5. WesPowell says:

    The only thing to add after the world championship and the first place start this year, which makes it even all the more amazing, is that last year Pujols did not play in 15 games, Berkman did not play in 17, Holliday did not play in 38, Schumaker did not play in 45, Freese did not play in 65, and Wainwright did not play in 162. With Berkman and Carpenter on the current DL.

    • blingboy says:

      Hopefully its not a case of last year’s team peaking late and this one peaking early. It will be interesting to see how we do against the winning teams coming up.

  6. JumboShrimp says:

    Good job by Bedard to hold down the Birds, despite Robinson, Greene, and Craig in the lineup.

    It will be interesting to see what Jay averages this year. He was once forecast as a candidate to win a batting average crown. Jay could average .330+. Hes the real mccoy.

    • Kansasbirdman says:

      All those sacrifice bunt calls for Jay in the two spot in the first inning when furcal gets on will dip his average. He seems to be a team player who wouldn’t care about his average, and he executes the bunt very well.

      I still disagree with Mr. Matheny calling for bunt in those situations. Furcal is fast enough to get home from first on a decent hit (or could steal in many situations) and Jay is hitting really well right now. I say let Jay swing away.

      • blingboy says:

        A successful sac bunt does not count as an AB but an unsuccessful one does. So he can’t help his average by trying, but might hurt it if he’s unsuccessful.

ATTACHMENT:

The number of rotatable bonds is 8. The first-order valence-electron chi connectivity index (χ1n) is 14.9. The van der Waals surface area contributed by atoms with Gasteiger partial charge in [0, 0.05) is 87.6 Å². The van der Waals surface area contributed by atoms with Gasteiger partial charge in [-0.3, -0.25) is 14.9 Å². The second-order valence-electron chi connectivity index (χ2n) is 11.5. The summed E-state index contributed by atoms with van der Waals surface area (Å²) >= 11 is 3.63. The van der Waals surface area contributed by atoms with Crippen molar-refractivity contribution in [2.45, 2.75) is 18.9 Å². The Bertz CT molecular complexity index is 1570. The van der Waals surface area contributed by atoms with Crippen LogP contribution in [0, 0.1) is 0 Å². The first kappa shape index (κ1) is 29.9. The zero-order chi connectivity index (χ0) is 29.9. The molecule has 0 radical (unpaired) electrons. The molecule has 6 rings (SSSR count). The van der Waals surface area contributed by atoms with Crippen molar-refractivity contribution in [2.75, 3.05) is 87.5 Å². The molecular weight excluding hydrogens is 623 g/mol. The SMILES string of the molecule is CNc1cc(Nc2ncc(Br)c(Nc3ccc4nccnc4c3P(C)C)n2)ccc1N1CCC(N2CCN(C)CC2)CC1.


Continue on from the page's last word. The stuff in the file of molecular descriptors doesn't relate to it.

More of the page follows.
The rules for sac flies are different, I believe.

  7. JumboShrimp says:

    Dodgers are DFAing reliever Mike MacDougle. I am not a member of his fan club. He was awful when with the Cards, though not bad for the Dodgers last year.

    • JumboShrimp says:

      Brendan Ryan has an OPS in the low 500s, lower even than Albert’s, not easy to achieve. Colby Rasmus is in the high 600s, miles lower than Jon Jay. IThe Dodgers are dumping the terrible McDougle reliever. ts as though a curse has befallen ex-Cardinals.
      I hope Albert can keep him morale up, during his slump and time of travail. We appreciated his loyal service to our team in the past and wish him all the best.

      • friendmouse says:

        I echo you sentiments and observations, Jumbo. One could almost make a point that players are generally much better players when they are Cardinal players. Probably because I have a lazy streak in me, but I wish I had my own personal “Tom Orf” to do research for me! 🙂 And kudos to WesPowell for his fine research. But what would be interesting would be to see how many players of note take a nose-dive once they become “ex-Cardinals” as opposed to those who break out and thrive once away from our favorite baseball club. Of course many fare about the same…Suppan, Brian Jordan, JD Drew are some who come to mind who do about the same regardless of whether they are Cardinals or not. But there do seem to be more examples like the aforementioned B-Ryan, C-Rasmus, A-Pujols, B-Wallace, R-Ludwick, et al, who’s performance takes a nose-dive away from Cardinals, than there are of the opposites…those who are better as “ex-Cardinals” like, perhaps D-Haren, C-Perez, S-Carlton (although these three “ex-Cardinals’ pitchers were good as Cardinals, too…just hadn’t peaked yet).
        Just idle ponderings, but fun and interesting.

  8. crdswmn says:

    Komatsu got picked up off waivers by the Twins.